Every 2 weeks, I pull out a new print (storing the old ones in a 3-ring binder that he can look at at any time – see top image) and we sit and take a look at it together on the couch. Of course, the art historian in me is screaming about technique and perspective and neoclassicism and isn’t this all AMAZING?! but I keep my mouth shut and just let him look at it on his own. I actually like to see what things he points out or notices in the paintings (the few things that he does this with) rather than trying to guide him through the piece myself. It’s especially interesting to see pieces that I studied in depth for my degree through his eyes. He’s not particularly into this aspect of learning yet, but I’m hoping it grows on him.
After our art exploration, I washi-tape the piece to the wall in our dining room at his eye level where it lives for two weeks (and is usually pulled down at least once per day by C so she can commandeer the tape for something else). Beside it, I tape up the poem that we have for each month from the Wee Folk Art curriculum. This month’s is “First Snow” by Marie Louise Allen and I’ve included a print of Claude Monet’s “The Magpie” on the top. We try to read this at least once per day and B has it memorized now.
Another addition is music. Wee Folk Art doesn’t include any music, so I’ve also added the composer study from Ambleside Online with a similar format. Thanks to a helpful tip in the Ambleside Online forums, I was able to find a dirt cheap MP3 download of this term’s composer (Schubert) (with the BEST.COVER.ART.EVER). I added the pieces mentioned on AO to my ancient iPod Nano in a special playlist and every morning while I’m cleaning up the breakfast dishes, I start the playlist at the place where that week’s piece starts. I’ll usually mention to B that this is Schubert and the name of the piece (he enjoyed “The Trout”) and leave it at that. At this age, I feel like it’s more about the exposure than the actual learning.
So our weeks loosely look like this:
Monday morning: we read the week’s books (WFA), look at the week’s art (AO), and listen to the week’s composer (AO)
Tuesday morning: we do whatever the project or recipe is for the week (WFA)
Wednesday morning: we go on our weekly nature study walk (at a local open space area that we all absolutely love)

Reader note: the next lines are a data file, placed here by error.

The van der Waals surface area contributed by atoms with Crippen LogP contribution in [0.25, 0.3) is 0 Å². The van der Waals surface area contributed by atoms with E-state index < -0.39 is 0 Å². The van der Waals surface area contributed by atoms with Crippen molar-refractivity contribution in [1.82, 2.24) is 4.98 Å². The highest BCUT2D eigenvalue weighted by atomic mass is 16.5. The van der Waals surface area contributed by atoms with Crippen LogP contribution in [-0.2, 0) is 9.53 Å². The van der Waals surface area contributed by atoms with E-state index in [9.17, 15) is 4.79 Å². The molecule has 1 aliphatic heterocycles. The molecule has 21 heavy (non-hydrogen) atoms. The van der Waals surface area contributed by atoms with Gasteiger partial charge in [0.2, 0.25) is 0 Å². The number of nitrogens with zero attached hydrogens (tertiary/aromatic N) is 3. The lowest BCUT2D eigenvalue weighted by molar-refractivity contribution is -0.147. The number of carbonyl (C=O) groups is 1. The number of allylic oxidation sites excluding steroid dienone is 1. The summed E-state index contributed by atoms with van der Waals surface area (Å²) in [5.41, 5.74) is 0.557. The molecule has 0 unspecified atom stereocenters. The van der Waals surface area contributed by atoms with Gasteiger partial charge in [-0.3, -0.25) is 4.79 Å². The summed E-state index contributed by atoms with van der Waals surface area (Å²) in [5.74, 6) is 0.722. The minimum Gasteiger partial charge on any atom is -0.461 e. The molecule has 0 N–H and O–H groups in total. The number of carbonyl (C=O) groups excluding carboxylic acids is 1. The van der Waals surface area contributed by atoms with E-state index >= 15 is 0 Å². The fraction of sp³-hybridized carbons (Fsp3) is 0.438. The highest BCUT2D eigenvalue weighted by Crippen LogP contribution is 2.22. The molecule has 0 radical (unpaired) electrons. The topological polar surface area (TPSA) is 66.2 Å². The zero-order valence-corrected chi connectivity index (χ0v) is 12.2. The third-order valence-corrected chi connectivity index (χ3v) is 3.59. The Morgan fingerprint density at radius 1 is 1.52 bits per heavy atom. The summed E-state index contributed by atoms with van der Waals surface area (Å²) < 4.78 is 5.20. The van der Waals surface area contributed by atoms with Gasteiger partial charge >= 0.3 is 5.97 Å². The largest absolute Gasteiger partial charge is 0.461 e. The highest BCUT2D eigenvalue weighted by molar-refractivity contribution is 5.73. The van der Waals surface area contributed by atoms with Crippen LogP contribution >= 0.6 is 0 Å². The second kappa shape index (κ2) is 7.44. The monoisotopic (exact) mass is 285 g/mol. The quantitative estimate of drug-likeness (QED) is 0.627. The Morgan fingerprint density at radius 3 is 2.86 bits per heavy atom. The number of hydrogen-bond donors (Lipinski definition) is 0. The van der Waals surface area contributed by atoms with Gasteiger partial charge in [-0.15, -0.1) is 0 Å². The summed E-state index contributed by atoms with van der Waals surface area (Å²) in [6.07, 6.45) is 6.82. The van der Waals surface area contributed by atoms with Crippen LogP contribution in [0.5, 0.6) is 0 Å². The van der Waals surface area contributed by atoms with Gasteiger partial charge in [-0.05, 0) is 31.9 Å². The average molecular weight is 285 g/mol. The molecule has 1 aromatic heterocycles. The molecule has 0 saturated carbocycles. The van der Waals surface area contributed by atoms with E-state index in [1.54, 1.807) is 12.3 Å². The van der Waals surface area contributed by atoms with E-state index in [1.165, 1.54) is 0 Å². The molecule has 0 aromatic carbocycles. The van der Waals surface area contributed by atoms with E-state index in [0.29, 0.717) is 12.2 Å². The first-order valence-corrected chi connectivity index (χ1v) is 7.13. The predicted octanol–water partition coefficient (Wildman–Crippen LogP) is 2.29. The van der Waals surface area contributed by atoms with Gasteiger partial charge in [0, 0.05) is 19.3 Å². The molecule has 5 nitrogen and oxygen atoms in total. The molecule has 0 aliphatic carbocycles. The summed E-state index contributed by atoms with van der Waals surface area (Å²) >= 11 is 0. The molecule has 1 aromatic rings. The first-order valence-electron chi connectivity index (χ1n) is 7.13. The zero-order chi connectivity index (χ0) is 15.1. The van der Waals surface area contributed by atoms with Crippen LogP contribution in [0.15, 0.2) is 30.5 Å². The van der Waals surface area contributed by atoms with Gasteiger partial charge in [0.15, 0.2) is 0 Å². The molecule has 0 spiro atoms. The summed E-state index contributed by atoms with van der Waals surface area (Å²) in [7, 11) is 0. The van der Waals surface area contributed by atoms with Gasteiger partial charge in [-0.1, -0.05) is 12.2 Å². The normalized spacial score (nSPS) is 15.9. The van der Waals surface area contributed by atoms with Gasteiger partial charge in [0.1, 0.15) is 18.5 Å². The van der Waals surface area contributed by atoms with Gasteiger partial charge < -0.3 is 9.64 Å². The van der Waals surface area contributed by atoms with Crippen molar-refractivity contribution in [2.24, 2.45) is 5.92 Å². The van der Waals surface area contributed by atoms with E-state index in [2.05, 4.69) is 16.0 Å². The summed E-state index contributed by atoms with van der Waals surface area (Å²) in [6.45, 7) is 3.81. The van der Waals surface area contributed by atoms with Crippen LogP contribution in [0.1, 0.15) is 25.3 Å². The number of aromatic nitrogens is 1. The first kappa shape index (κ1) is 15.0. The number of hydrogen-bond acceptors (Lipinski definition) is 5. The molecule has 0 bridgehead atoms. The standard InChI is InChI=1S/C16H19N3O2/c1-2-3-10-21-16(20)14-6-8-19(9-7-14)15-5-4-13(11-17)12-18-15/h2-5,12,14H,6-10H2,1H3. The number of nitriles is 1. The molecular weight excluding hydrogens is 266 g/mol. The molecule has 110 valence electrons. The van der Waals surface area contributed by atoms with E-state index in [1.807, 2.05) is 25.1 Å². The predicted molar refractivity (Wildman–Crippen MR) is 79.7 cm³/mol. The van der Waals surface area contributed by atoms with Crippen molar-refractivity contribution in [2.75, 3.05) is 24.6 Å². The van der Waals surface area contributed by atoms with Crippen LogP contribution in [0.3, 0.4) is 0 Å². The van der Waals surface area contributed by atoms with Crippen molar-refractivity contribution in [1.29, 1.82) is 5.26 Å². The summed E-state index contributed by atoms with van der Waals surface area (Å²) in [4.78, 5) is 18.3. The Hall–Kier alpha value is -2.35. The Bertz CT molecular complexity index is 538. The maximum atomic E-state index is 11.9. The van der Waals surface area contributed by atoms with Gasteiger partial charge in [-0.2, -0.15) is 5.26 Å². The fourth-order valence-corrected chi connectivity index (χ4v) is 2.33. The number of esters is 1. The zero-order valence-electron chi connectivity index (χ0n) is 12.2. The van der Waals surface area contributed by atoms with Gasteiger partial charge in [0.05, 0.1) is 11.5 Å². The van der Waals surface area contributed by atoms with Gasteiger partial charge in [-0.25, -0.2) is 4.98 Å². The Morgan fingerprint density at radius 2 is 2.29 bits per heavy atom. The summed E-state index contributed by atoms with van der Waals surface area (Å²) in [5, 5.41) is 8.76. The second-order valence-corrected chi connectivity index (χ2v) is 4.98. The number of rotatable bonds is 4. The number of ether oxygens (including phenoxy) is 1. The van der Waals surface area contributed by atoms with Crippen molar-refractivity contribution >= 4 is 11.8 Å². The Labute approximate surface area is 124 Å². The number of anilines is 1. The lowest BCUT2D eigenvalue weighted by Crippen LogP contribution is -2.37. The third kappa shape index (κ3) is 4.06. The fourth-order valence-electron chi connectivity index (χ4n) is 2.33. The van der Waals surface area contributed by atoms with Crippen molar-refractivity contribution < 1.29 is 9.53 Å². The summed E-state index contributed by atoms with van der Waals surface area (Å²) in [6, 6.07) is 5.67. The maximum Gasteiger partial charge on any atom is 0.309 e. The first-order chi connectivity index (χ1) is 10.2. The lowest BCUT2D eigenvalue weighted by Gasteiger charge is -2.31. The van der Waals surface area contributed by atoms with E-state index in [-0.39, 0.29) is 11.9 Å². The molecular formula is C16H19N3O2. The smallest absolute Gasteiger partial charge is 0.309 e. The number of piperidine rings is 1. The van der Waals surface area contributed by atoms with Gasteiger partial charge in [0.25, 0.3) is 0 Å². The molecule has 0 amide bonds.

Thursday morning: another day for a project or recipe (WFA)
Friday morning: walk around the neighborhood as I think it’s important for B to see what the outdoors are like immediately around our home, or we head to a local outdoor history museum
I do read the books more than once during the week, but this is pretty random and sometimes E reads them at night before B goes to bed. I also print out the weekly journal pages (WFA) as well as a lined sheet with his name, the date, and that week’s main book title (WFA) in a handwriting font for B to copy. There’s also a space on the journal page for him to draw a picture, which he usually uses to either make pipes or copy one of the pictures from that week’s books.` I store all of these along with the art binder in a wall pocket in his room.
For the most part, we follow the Wee Folk Art suggestions, but I’ve made some minor adjustments for grain-free/sugar-free recipes and moved things around when the weeks don’t line up with holidays properly, or the particular project she has planned doesn’t fit our weather situation (eg. making an ice wreath with bird food in it when the temperature outside is 50 degrees).
I love the flexibility of this curriculum as well as the fact that it’s not at all intensive. Just a few fun things for us to plan and look forward to each week. It’s a great way to ease ourselves into homeschooling and I think it’s been some good training for me to plan everything ahead. 🙂